Research Report: PayPal Employee Financial Diaries

by Ivy K. Lau-Schindewolf, Public Affairs and Strategic Research Lead Manager

Employees listening to a presentation

The PayPal Employee Financial Diaries1 research study captures the voice and experiences of our employees to explore how the PayPal Employee Financial Wellness Program has contributed to their journey toward financial health. The study follows a cohort of 22 employees who participated in a 17-month long Financial Diaries study, between December 2020 and April 2022. The goal of the research is to provide learnings into the opportunities that employers have to influence jobs, benefits, and culture to facilitate the workers’ journey toward becoming financially well.

The PayPal Employee Financial Wellness Program, launched in December 2019, is designed to benefit hourly and entry level employees. The four pillars of the program are: wage increases, reduction in health care premiums, equity grants, and financial coaching resources.

The Diaries research shows that study participants have made strong progress towards financial wellness since joining PayPal. For the most part, the employees who participated in the study came to PayPal with high debt, low savings, no investments, and poor financial confidence. Over the last few years, nearly all have made progress – decreasing debt, increasing savings, establishing new investment portfolios, and gaining the ability to share financial knowledge with their colleagues.

Over the course of the research study, all employees who participated in the Diaries research study improved their debt-to-equity ratio, which dropped by 20% on average. They have also weathered unexpected expenses with more resilience and a wider range of options. A few purchased a home. 83% of Diaries respondents said they would now have an easier time covering an unexpected expense of $1,000.

There have also been shifts in the Diaries participants' financial identity. Having become equity owners for the first time, many Diaries participants experienced a re-orientation in their financial identity as financially capable people who are investors (and not just debtors). Their time horizon for financial decision-making has expanded. They are motivated to save more and pay down debt in order to invest more. The sense of agency and ownership of their financial future propelled Diaries participants to prioritize and achieve their financial goals.

Peer learning and peer coaching played an important role in financial knowledge exchange and capacity building, and culture making. For example, team stand-up meetings included a 5-minute segment on budgeting tips, and many employees started contributing to a 401(k) plan due to the encouragement of a team leader or coworker. Knowledge exchange amongst peers lowered entry barriers, made complex topics such as investing more accessible, and progress felt more possible when there were companions on the journey.

While the improvement in financial wellness can in part be explained by having a steady job and good benefits, the Employee Financial Wellness Program accelerated their progress towards achieving financial wellness: Equity added to the asset ledger of the employees’ balance sheet. Many Diaries participants are taking advantage of more affordable health insurance to manage medical and mental wellness issues that previously decreased their ability to work and increased their medical debt. They have gained confidence and capacity to manage their day-to-day finances in ways that allow them to prepare and dream for the future.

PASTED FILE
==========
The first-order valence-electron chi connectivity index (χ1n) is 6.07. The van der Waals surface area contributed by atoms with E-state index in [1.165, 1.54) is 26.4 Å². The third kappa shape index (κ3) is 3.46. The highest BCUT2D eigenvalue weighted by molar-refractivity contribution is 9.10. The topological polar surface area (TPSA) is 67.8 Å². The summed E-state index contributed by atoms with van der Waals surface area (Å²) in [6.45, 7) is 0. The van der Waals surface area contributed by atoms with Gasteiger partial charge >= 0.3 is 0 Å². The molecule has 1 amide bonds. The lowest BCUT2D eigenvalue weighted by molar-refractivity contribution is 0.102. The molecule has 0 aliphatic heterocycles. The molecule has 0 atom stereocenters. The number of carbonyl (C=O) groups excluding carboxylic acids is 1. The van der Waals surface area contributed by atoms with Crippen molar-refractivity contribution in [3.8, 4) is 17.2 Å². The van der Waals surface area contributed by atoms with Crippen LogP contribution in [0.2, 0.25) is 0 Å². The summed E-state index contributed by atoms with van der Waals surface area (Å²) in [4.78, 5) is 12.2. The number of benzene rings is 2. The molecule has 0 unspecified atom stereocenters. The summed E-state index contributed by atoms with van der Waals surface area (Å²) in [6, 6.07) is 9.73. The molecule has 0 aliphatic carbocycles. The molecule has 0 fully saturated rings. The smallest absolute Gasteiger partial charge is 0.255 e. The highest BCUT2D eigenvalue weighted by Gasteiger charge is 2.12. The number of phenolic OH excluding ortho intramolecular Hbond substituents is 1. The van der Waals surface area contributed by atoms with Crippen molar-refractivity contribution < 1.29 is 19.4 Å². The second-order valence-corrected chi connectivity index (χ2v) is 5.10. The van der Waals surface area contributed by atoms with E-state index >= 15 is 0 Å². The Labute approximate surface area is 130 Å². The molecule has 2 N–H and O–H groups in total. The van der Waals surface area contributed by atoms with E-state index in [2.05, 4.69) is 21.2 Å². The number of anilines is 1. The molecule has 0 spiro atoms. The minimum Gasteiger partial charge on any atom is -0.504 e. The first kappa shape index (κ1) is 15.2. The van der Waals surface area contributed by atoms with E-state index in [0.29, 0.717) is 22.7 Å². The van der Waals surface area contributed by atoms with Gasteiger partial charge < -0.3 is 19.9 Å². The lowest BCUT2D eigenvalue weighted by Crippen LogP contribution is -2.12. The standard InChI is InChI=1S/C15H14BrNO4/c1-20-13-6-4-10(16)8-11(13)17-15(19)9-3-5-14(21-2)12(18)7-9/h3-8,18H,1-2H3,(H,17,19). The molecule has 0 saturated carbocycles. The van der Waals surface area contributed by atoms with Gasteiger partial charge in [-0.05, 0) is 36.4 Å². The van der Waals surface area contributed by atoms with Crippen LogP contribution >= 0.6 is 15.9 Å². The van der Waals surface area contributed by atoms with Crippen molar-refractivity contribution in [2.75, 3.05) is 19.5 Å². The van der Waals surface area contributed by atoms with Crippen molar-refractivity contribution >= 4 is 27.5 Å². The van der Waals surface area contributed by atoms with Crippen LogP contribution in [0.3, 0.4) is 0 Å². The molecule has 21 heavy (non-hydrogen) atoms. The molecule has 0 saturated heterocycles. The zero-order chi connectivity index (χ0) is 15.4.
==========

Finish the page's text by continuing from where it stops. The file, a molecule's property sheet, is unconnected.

The journey towards financial wellness is a non-linear process that takes time, and a key role of the employer is to measure what matters, and to facilitate and support the employees’ journey.

In addition to offering steady pay and competitive benefits, employers could implement financial wellness programs with an eye towards culture. Thoughtful and consistent communication around the company mission and values over the years has contributed to a strong foundation for a workplace culture in which employee financial wellness can be cohesively embedded in company practice and employee experience, in ways that went far beyond the four pillars of the program.

The findings from the Diaries interviews mirror company-wide trends. The estimated net disposable income (eNDI) – a PayPal-defined metric that calculates discretionary income remaining for employees after taxes and typical expenses are paid – for hourly and entry level U.S. employees went from 4-6% in FY19 to 11% in FY20 and 15% in FY 21.1The 401 (k) enrollment of hourly and entry-level U.S. employees increased from 70.6% in 2019 to 77% in 2022, and their average annual 401(k) contribution increased by nearly 20% between 2019 and 2022.

You can access the full report here. To learn more, you can read this case study in the MIT Sloan School of Management teaching library as well as the Worker Financial Wellness Initiative that PayPal is driving in collaboration with JUST Capital, Financial Health Network, and the Good Jobs Institute.

1PayPal hired a third-party researcher, Dr. Daryl Collins, co-creator of the U.S. Financial Diaries, as the principal investigator of the research. Dr. Collins alone knows the names of the research participants. In this report, all data and stories are shared on an anonymized and de-identified basis. All names and personal details have been changed to protect the privacy of the study participants. 

2The eNDI for 2022 is 26%. For more information on the methodology, please refer to PayPal’s Global Impact Report
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